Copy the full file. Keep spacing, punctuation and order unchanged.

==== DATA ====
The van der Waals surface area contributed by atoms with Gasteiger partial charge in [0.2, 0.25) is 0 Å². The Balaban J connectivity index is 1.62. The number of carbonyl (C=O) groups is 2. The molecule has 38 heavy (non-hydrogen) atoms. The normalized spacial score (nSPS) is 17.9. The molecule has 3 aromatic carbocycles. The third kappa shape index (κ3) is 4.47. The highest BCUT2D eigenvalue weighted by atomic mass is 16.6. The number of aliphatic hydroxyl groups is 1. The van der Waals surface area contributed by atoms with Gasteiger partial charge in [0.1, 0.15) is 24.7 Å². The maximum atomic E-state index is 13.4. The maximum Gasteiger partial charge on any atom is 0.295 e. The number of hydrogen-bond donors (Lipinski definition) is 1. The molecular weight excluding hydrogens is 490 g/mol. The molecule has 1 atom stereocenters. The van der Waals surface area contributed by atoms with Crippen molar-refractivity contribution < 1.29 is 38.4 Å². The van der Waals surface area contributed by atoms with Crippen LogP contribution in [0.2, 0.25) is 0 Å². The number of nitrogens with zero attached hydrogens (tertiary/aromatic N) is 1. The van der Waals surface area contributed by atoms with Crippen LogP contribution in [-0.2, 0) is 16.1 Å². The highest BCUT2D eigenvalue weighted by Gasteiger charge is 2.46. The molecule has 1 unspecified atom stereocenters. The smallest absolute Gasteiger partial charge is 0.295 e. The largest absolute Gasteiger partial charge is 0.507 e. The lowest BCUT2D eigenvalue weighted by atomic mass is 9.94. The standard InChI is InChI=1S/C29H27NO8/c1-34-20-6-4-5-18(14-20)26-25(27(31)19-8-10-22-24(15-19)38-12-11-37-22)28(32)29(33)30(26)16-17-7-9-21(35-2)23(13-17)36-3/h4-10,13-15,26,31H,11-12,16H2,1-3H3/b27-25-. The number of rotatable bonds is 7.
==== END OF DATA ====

The van der Waals surface area contributed by atoms with Gasteiger partial charge in [0.2, 0.25) is 0 Å². The Balaban J connectivity index is 1.62. The number of carbonyl (C=O) groups is 2. The molecule has 38 heavy (non-hydrogen) atoms. The normalized spacial score (nSPS) is 17.9. The molecule has 3 aromatic carbocycles. The third kappa shape index (κ3) is 4.47. The highest BCUT2D eigenvalue weighted by atomic mass is 16.6. The number of aliphatic hydroxyl groups is 1. The van der Waals surface area contributed by atoms with Gasteiger partial charge in [0.1, 0.15) is 24.7 Å². The maximum atomic E-state index is 13.4. The maximum Gasteiger partial charge on any atom is 0.295 e. The number of hydrogen-bond donors (Lipinski definition) is 1. The molecular weight excluding hydrogens is 490 g/mol. The molecule has 1 atom stereocenters. The van der Waals surface area contributed by atoms with Crippen molar-refractivity contribution < 1.29 is 38.4 Å². The van der Waals surface area contributed by atoms with Crippen LogP contribution in [0.2, 0.25) is 0 Å². The number of nitrogens with zero attached hydrogens (tertiary/aromatic N) is 1. The van der Waals surface area contributed by atoms with Crippen LogP contribution in [-0.2, 0) is 16.1 Å². The highest BCUT2D eigenvalue weighted by Gasteiger charge is 2.46. The molecule has 1 unspecified atom stereocenters. The smallest absolute Gasteiger partial charge is 0.295 e. The largest absolute Gasteiger partial charge is 0.507 e. The lowest BCUT2D eigenvalue weighted by atomic mass is 9.94. The standard InChI is InChI=1S/C29H27NO8/c1-34-20-6-4-5-18(14-20)26-25(27(31)19-8-10-22-24(15-19)38-12-11-37-22)28(32)29(33)30(26)16-17-7-9-21(35-2)23(13-17)36-3/h4-10,13-15,26,31H,11-12,16H2,1-3H3/b27-25-. The number of rotatable bonds is 7.